Temps have been well below normal for almost the entire month of December 2013 and now into January 2014. Here in the Mpls/St. Paul Metro, we still have anywhere from 12-20″ of snow cover. Every roof in my neighborhood still has plenty of snow on it. Most gutters are thick with ice and I would guess that the downspouts are no help either. So what happens when the temps rise?

As soon as the temp outside rises above freezing, the snow on the roof tops will start to melt. Every roof is sloped so that water can drain off easily. But with ice dams on the eaves of the roof (the overhang), the snow that melts higher up has no where to go. Water runs down the roof and then hits a road block or ice dam. Gravity is responsible for moving water off the roof, but an ice dam will stop water in its tracks. Eventually water will travel up the roof and will try to get underneath the roofing shingles. Once that happens its only a matter of time before you start seeing water spots on your ceiling. So what can you do?

There are ways to help alleviate the problem of ice dams:

1. Check your attic for the proper amount of insulation. Ice dams can form when the attic is much warmer than the outside temp. Adding insulation will slow down the transfer of warm air from the inside the house up into the attic. When your attic is the same temp as outside, there is no direct heat to help melt the snow on the roof. In MN, building code suggests a minimum of an R-49 for attic insulation or anywhere from 16-20 inches of blown-in insulation. Spray foam is the absolute best form of insulation, but it comes with a hefty price tag.

2. Make sure you have proper ventilation in your attic. Proper attic ventilation needs both intake and outtake. Intake comes in the form of vented soffits/overhangs or gable vents and outtake comes in the form of turtle vents, power vents or whirlybirds/turbines. If heat is escaping the house and getting into the attic, then you must have good ventilation. The warm air must be vented out before it starts melting the snow on the roof which then causes ice dams.

3. Rake your roof after a snow storm. The overhangs/soffits (usually 2-3 feet up a roof) on the roof are usually unheated and this is the area where ice dams form. By removing the snow from these areas, ice dams will not have had a chance to form and thus any water will have a clear path off the roof.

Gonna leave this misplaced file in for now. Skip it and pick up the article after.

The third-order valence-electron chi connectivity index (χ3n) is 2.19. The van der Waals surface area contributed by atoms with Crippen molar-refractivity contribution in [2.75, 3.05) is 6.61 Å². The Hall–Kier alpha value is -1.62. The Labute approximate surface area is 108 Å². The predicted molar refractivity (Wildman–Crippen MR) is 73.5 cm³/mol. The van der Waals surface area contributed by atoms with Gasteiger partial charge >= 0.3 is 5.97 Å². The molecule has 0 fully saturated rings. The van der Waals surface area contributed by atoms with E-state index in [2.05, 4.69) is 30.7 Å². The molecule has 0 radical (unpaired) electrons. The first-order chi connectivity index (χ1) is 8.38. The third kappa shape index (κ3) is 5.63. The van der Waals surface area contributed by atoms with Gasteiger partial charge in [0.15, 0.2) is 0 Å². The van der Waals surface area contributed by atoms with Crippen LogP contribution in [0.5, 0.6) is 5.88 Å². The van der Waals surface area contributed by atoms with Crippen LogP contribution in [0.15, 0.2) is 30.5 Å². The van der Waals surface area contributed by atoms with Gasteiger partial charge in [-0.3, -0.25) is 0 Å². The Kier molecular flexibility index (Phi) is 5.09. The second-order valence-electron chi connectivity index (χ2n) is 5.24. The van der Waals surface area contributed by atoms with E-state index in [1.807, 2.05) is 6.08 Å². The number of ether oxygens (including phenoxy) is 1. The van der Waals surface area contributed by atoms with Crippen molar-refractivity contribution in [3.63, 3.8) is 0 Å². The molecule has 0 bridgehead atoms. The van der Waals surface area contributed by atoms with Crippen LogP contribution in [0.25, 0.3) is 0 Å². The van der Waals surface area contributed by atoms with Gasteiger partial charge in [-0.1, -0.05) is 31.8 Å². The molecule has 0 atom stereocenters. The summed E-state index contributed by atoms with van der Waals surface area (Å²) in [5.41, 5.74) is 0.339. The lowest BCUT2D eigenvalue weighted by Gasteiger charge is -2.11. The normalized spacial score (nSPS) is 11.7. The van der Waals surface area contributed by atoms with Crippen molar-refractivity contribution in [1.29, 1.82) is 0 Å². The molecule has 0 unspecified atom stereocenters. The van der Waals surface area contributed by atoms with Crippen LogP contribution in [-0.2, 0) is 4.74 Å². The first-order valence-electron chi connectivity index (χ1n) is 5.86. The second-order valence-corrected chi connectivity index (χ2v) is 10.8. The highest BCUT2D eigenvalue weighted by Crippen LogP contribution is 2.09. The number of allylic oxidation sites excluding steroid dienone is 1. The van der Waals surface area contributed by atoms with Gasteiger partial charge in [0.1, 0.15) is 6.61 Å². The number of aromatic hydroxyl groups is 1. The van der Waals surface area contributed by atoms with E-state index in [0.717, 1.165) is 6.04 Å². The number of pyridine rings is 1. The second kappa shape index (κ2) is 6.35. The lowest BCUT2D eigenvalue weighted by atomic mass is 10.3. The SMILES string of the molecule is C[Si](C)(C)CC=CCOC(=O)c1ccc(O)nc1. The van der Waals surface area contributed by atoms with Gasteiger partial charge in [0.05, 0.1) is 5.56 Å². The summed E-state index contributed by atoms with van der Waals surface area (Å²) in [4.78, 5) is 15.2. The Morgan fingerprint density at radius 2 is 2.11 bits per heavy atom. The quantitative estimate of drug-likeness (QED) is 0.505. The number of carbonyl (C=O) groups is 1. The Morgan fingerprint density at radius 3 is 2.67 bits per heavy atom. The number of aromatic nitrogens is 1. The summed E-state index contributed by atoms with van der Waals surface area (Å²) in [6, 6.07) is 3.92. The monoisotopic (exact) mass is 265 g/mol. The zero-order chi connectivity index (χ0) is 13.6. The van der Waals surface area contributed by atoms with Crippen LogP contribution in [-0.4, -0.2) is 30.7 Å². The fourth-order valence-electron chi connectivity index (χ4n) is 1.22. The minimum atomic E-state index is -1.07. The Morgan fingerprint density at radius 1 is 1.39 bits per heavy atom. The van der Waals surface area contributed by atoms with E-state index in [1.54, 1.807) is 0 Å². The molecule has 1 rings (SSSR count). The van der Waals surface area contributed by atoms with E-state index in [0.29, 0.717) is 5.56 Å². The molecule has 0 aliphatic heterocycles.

4. Install heating cables. Once again, the best method of preventing ice dams is to prevent them from forming. By installing heating cables in the areas that have ice dams (soffit/overhang, valleys, front entries), all you have to do is turn them on when temps are above 30 degrees and watch the snow melt off.

5. Hire a professional to remove the ice dams. I would advise anyone to hire a professional for anything involving your roof at anytime. But adding water/ice/snow to a sloped roof can make things extremely dangerous. Hire a professional that has the expertise and equipment to get the job done while you are safe inside the home. Professionals will use either a hot water pressure washer or steamer to remove ice dams. Expect a price of anywhere from $150-$400 an hour for this service, with a minimum of 2-3 hrs. Other professionals will use hammers, chippers or shovels to remove ice dams. Expect anywhere from $25-$100 per hour per guy, with no minimum. Caution must be used when using hammers/chippers as to not damage the roofing shingles. There are projects out there that don’t always require a steamer/hot water pressure washer to remove snow/ice dams.

Limitless Exteriors and Remodeling is your full service contractor. We are here if you need a new roof, ice dam removal, spraying/painting a ceiling, attic insulation, and installing attic vents. We offer a free inspection and estimate for all customers. And remember that procrastination can only cost you more in the long run, so get us out now before those ice dams start leaking!